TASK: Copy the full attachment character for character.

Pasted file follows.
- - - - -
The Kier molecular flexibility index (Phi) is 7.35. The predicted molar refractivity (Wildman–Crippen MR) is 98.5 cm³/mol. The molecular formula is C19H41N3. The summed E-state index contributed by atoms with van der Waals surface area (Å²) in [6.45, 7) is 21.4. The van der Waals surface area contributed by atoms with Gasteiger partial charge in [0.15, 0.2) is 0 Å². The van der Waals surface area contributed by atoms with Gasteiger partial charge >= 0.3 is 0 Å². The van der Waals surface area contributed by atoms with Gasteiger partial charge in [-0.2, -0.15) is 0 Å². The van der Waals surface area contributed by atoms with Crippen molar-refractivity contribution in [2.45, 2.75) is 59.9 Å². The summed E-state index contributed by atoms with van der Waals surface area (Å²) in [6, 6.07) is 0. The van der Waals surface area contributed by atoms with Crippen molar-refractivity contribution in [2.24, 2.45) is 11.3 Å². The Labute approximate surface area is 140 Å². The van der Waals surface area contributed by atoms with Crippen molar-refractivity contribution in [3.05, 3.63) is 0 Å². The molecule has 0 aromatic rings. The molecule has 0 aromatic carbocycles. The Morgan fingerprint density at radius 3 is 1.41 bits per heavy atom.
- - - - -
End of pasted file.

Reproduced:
The Kier molecular flexibility index (Phi) is 7.35. The predicted molar refractivity (Wildman–Crippen MR) is 98.5 cm³/mol. The molecular formula is C19H41N3. The summed E-state index contributed by atoms with van der Waals surface area (Å²) in [6.45, 7) is 21.4. The van der Waals surface area contributed by atoms with Gasteiger partial charge in [0.15, 0.2) is 0 Å². The van der Waals surface area contributed by atoms with Gasteiger partial charge >= 0.3 is 0 Å². The van der Waals surface area contributed by atoms with Gasteiger partial charge in [-0.2, -0.15) is 0 Å². The van der Waals surface area contributed by atoms with Crippen molar-refractivity contribution in [2.45, 2.75) is 59.9 Å². The summed E-state index contributed by atoms with van der Waals surface area (Å²) in [6, 6.07) is 0. The van der Waals surface area contributed by atoms with Crippen molar-refractivity contribution in [2.24, 2.45) is 11.3 Å². The Labute approximate surface area is 140 Å². The van der Waals surface area contributed by atoms with Crippen molar-refractivity contribution in [3.05, 3.63) is 0 Å². The molecule has 0 aromatic rings. The molecule has 0 aromatic carbocycles. The Morgan fingerprint density at radius 3 is 1.41 bits per heavy atom.